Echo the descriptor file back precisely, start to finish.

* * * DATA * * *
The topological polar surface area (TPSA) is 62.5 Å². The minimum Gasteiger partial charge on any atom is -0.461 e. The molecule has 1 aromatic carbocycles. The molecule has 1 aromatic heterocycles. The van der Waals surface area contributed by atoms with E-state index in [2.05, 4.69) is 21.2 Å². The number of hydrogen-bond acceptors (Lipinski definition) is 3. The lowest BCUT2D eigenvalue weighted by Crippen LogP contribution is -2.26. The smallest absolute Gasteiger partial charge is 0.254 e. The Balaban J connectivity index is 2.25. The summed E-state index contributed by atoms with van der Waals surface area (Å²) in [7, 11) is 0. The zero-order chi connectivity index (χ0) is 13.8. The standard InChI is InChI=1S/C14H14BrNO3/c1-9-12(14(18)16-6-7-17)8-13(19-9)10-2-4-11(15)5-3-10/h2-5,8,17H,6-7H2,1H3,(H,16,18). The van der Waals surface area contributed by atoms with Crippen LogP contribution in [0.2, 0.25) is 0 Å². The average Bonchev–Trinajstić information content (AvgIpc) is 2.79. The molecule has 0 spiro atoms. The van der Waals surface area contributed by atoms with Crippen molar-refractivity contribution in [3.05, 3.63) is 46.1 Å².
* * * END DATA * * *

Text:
The topological polar surface area (TPSA) is 62.5 Å². The minimum Gasteiger partial charge on any atom is -0.461 e. The molecule has 1 aromatic carbocycles. The molecule has 1 aromatic heterocycles. The van der Waals surface area contributed by atoms with E-state index in [2.05, 4.69) is 21.2 Å². The number of hydrogen-bond acceptors (Lipinski definition) is 3. The lowest BCUT2D eigenvalue weighted by Crippen LogP contribution is -2.26. The smallest absolute Gasteiger partial charge is 0.254 e. The Balaban J connectivity index is 2.25. The summed E-state index contributed by atoms with van der Waals surface area (Å²) in [7, 11) is 0. The zero-order chi connectivity index (χ0) is 13.8. The standard InChI is InChI=1S/C14H14BrNO3/c1-9-12(14(18)16-6-7-17)8-13(19-9)10-2-4-11(15)5-3-10/h2-5,8,17H,6-7H2,1H3,(H,16,18). The van der Waals surface area contributed by atoms with Crippen LogP contribution in [0.2, 0.25) is 0 Å². The average Bonchev–Trinajstić information content (AvgIpc) is 2.79. The molecule has 0 spiro atoms. The van der Waals surface area contributed by atoms with Crippen molar-refractivity contribution in [3.05, 3.63) is 46.1 Å².